Court upholds Ngatata Love conviction

11:28 am on 26 June 2017

The Court of Appeal has turned down a bid by Wellington iwi leader Sir Ngatata Love to have his conviction for obtaining property by deception overturned.

Sir Ngatata Love during his trial in the High Court of Wellington on 6 October 2016.

Sir Ngatata Love during his trial in the High Court of Wellington on 6 October 2016. Photo: RNZ / Aaron Smale

At a trial last year Love, 79, was found to have sold his influence as chair of iwi organisation Wellington Tenths Trust to a group working on a property development in Wellington.

The developers paid $1.5 million to a company run by his partner Lorraine Skiffington, but most of the money was used to pay down a mortgage on the couple's home.

His lawyer, Jonathan Krebs, had told the court that Love was suffering from dementia at the time of his trial, making it diffcult for him to recall events and articulate his defence.

In a lengthy judgment today, Justice Rhys Harrison upheld the conviction and two-and-a-half-year prison sentence and turned down the wish to call new evidence.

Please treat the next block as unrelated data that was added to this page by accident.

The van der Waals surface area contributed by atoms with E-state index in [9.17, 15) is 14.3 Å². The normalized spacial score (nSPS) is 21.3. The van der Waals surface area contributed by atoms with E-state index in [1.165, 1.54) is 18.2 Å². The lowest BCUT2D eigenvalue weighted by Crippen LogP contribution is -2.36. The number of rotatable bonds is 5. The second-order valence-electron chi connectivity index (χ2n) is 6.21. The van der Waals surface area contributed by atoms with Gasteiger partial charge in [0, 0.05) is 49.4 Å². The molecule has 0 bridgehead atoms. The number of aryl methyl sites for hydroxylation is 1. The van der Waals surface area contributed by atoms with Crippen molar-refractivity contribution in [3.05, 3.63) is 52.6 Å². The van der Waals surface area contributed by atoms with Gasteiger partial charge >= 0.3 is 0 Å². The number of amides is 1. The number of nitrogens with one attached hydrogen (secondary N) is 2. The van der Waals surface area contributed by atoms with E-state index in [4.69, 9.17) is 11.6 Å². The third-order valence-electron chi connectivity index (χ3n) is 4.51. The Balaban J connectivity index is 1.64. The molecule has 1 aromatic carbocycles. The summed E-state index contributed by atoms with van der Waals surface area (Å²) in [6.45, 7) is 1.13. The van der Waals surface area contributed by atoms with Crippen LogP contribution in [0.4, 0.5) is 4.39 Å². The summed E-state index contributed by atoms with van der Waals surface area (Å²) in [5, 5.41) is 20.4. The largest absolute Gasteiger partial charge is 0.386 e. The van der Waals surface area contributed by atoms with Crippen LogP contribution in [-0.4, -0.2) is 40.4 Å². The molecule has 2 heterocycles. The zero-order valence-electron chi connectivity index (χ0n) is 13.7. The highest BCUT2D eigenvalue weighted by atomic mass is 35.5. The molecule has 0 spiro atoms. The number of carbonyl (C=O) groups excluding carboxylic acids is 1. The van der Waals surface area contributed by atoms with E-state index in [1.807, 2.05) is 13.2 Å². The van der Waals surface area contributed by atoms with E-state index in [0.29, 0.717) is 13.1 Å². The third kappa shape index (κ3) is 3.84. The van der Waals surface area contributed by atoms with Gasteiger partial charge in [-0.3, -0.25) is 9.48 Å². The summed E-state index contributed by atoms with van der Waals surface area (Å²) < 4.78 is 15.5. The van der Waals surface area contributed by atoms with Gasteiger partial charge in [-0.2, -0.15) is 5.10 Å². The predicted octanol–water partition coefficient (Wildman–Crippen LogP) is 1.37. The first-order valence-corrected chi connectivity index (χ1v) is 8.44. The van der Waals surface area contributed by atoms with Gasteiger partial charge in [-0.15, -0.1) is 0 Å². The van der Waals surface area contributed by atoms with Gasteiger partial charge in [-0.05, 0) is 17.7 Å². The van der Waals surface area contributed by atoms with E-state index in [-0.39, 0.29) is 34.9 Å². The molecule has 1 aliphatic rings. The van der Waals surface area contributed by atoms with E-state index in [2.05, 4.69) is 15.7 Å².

The judge said Love had proved an adept witness, giving clear, emphatic answers in cross-examination.

On the request to call new witnesses, Justice Harrison said the evidence was not fresh and could have been called at the trial.

While Mr Krebs had questioned the advice of Love's lawyer at the trial, Colin Carruthers QC, the judge said there was no evidence that Love himself had challenged the advice.

The judge said the sentence was also well within range and not excessive.

Mr Krebs had raised the issue of the effect on Love's health of serving a prison sentence. As well as dementia, Love suffers from diabetes.

But Justice Harrison said the prison had been able to adjust to his dietary needs.

"There is no evidence (Love) is suffering unduly, to the contrary he appears to be in relative good health," the judge said.

Mr Krebs had also asked the court to take into account the remorse of senior representatives of Love's iwi.

But the judge rejected this, saying remorse could not be transferred to Love.

"The fact remains that Dr Love has never expressed his remorse, in particular to those whose trust he betrayed and suffered by his fraud."

Justice Harrison said it was significant that Love had not challenged the factual findings by trial judge Justice Lang.

Get the RNZ app

for ad-free news and current affairs